Bus Oddessy 2001
The overwhelming majority of this information was
derived from Micro Channel Architecture: Revolution in Personal Computing,
by Pat A. Bowlds, pages 135-137. ISBN 0-442-00433-8
Where did you go, Pat?
The beginning- The IBM 1401
All I/O operations controlled are directly by the CPU.
The CPU was also responsible for information transfers to and from memory
or I/O devices. Many processing cycles were consumed with I/O management.
Throughput often limited by the speed of any I/O device, because the CPU
was forced to wait until an I/O operation was completebefore other activity
I/O Processor Emerges- IBM System/360
In 1964, the I/O Processor appears (as I do also). This
device boosted performance by allowing the CPU to delegate I/O management
to the I/O Processor by using high level commands. The I/O Processor then
managed all the data transfers between I/O and memory.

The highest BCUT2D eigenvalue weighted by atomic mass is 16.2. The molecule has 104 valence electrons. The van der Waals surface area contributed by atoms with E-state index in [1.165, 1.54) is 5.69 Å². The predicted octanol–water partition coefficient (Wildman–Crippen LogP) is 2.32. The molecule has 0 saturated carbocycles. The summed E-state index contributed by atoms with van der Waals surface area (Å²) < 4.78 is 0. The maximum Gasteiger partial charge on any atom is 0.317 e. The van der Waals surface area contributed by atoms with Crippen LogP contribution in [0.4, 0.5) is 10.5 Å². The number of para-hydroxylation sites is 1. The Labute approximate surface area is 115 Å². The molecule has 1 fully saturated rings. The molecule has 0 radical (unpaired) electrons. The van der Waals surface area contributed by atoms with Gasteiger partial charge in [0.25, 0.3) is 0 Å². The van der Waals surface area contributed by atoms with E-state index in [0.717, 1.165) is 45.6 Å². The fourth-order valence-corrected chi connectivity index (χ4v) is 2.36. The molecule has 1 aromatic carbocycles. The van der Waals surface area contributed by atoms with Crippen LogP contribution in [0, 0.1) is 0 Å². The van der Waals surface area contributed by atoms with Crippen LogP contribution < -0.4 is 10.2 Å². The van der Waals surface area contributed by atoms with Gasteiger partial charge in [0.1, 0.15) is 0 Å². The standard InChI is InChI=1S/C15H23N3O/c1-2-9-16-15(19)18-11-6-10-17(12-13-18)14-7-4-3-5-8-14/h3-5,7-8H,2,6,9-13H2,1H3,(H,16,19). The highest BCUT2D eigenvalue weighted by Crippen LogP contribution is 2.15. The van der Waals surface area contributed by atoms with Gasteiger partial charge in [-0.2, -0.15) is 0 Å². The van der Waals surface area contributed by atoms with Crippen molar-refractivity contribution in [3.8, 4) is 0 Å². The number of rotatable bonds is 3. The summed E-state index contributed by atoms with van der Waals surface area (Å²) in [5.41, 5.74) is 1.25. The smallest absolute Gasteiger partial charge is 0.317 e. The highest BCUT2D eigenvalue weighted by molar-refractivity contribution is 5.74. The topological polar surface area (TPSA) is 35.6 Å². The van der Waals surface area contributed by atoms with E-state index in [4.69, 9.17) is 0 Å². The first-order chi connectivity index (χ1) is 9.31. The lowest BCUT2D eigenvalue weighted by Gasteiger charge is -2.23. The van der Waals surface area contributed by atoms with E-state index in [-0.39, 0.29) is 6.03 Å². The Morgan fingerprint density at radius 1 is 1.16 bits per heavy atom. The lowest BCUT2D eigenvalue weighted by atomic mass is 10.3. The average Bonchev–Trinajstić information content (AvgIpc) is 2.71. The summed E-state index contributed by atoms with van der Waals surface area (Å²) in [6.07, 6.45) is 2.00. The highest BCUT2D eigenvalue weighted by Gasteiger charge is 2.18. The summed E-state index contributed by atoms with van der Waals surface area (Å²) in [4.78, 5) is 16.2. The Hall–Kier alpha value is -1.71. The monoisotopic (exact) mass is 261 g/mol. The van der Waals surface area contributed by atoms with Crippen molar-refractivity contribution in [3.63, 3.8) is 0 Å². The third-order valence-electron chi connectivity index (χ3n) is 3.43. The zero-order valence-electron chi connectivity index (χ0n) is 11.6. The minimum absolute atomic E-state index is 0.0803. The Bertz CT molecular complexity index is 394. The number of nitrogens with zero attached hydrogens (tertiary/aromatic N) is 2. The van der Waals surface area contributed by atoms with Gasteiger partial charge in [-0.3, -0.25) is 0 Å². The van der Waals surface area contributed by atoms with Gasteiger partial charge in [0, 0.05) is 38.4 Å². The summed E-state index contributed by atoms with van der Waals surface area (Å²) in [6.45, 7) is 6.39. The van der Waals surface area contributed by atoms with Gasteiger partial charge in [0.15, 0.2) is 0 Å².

The I/O Processor was the ancestor to the channel architecture
used in IBM mainframes. Channels consist of an I/O Processor, multiple
I/O channels and their controllers. They are suitable for mainframe computing
with centralized storage and processing. In addition, the channels can
be cabled across the floor to meet a variety of peripheral requirements.
I/O Devices Use DMA- IBM System/7
In the early 1970s (my God, that's before some of you
were BORN) the System/7 permitted I/O devices to have DMA. These first
uses of DMA by other devices other than the CPU was the foundation of today's
I/O devices were able to execute low-level commands from
the CPU. The Channel Controller has a similar function to the I/O Processor.
Data transfers from one I/O device to another required
many steps and involved the participation of several parties. At the time,
this resulted in significant performance gains by offloading more work
from the CPU onto I/O devices.
Smart I/O- IBM Series/1
The Series/1 introduced the concept of intelligent adapters
(Smart I/O). These smart I/O devices interpreted and executed their own
commands, which gave them increased independence from the CPU. New software